Once upon a time, a deadly plague caused by Corrupted Blood swept through Azeroth, an event that would later be known as the Corrupted Blood Incident. It all started on September 13, 2005... On that day, update 1.7 Rise of the Blood God was released, which featured a new raid called Zul'Gurub. His final boss was Hakkar the Soulflayer and he had the ability Corrupted Blood. The spell was intended to infect Hakkar's enemies and deal damage to them over time, it was also intended to transfer to other nearby characters. However, the curse should last a few seconds and only work in the raid area. However, a bug crept into the game code and the plague escaped from Zul'Gurub...
Hakkar the Soulflayer
The spell was meant for characters with the highest level, so low level players were dropping like flies. The disease was also spread by NPCs, who didn't die from it, but were carriers, so they could pass the disease on. Locations that were very popular suddenly became deserted. Cities teeming with life turned into skeleton-strewn wastelands. Characters dying in World of Warcraft could come back to life quickly, but still, death exposed players to financial losses, virtual financial losses of course.
Blizzard tried to fix the bug by introducing a so-called hotfix, then tried to persuade players to temporarily quarantine. However, that didn't work, so they decided to completely shut down the servers and make changes to the code that fixed the bug.
The case was so serious that epidemiologists and anti-terrorist services became interested in it. Scientists studied how people reacted to the raging plague. Admittedly, the spell was poorly designed, but there wouldn't be an epidemic if it wasn't for the intentional spreading of the spell in cities by malicious players. The Tainted Blood could only get outside the raid walls by infecting the hunter's pet first. The infected pet was then specifically allowed into, say, a city and infected others there. It was noticed that the most common reaction to the prevailing disease was running away and isolation from other characters. Some players with healing skills tried to help the infected, some did it for financial gain. There was also a group of people who visited infected areas out of curiosity and to see deserted cities.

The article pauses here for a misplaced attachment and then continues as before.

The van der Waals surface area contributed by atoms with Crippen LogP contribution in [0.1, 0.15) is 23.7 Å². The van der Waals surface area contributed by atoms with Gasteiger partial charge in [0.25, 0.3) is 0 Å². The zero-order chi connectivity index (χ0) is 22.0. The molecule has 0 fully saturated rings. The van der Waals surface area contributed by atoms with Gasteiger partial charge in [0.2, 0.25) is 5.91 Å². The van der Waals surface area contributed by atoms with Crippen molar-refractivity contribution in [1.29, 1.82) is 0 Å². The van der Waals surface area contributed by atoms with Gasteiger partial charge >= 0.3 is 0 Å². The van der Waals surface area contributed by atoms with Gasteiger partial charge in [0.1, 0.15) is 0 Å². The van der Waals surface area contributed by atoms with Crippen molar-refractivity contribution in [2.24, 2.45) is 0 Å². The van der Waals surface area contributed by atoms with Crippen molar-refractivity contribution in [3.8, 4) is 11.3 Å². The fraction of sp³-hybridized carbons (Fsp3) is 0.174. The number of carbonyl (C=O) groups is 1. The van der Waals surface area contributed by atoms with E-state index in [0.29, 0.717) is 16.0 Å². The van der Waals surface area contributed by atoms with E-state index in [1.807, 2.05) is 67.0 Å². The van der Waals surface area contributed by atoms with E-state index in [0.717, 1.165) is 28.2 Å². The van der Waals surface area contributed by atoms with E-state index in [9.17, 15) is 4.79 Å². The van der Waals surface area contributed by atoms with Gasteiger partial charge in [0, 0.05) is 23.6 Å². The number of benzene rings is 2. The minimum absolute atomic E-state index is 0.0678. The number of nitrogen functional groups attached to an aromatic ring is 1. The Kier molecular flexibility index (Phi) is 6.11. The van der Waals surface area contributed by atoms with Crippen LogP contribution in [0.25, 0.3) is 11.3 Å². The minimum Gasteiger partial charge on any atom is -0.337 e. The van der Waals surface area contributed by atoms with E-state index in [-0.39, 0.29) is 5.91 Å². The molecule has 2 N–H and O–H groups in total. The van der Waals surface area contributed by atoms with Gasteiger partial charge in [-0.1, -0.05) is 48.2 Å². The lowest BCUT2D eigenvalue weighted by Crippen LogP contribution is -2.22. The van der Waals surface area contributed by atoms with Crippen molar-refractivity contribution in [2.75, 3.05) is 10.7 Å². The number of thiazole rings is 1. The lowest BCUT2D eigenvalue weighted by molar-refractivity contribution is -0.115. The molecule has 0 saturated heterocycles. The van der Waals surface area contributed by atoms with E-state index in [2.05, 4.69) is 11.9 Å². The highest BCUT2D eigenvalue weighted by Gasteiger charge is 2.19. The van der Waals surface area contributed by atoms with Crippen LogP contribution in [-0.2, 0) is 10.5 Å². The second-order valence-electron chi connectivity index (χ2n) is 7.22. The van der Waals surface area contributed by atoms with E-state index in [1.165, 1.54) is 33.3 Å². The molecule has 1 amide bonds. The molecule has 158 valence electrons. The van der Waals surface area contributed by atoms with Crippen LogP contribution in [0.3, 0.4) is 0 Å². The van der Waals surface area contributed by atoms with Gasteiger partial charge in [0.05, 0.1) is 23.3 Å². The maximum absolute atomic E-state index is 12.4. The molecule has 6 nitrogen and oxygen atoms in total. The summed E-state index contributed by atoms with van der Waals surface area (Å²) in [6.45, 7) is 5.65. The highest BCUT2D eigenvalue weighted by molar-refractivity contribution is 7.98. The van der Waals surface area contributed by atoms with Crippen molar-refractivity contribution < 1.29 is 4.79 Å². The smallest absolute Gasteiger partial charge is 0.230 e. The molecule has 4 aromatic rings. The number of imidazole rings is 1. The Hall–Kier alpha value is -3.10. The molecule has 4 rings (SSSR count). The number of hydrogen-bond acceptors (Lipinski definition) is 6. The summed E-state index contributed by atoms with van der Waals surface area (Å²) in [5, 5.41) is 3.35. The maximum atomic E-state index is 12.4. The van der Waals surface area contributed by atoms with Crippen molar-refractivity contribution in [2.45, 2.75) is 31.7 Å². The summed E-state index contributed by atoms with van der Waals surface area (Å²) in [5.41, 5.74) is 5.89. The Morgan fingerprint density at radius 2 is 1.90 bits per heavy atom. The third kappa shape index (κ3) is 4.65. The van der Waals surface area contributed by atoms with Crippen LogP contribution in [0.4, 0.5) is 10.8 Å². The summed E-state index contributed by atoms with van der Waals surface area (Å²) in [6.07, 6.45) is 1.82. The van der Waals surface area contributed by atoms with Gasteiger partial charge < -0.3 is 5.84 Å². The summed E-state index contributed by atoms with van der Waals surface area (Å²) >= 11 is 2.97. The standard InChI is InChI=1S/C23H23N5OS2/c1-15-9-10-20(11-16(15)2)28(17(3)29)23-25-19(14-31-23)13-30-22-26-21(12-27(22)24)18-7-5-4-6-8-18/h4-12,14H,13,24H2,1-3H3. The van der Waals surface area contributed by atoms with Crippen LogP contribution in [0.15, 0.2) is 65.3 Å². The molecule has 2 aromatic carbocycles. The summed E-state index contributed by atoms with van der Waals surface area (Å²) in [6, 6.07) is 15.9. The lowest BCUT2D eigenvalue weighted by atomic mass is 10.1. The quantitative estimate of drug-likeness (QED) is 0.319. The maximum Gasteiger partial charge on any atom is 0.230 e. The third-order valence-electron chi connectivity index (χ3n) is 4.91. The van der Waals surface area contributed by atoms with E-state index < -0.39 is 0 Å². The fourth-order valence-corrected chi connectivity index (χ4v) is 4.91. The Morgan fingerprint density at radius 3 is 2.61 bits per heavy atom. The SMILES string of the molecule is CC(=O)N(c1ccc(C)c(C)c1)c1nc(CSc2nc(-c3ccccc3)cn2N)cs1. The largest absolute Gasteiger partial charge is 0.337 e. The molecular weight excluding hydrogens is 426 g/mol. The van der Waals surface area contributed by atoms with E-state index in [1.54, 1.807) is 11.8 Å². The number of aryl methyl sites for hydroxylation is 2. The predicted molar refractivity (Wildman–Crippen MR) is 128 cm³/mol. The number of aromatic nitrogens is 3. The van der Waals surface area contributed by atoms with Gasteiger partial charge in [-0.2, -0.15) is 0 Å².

The Tainted Blood Incident still stands today as the biggest virtual outbreak in history. World of Warcraft at that time was only ten months old, but it already managed to gather four million active players. This unplanned experiment provided a lot of material for research, thanks to which scientists could test the behavior of modern society in the face of a pandemic.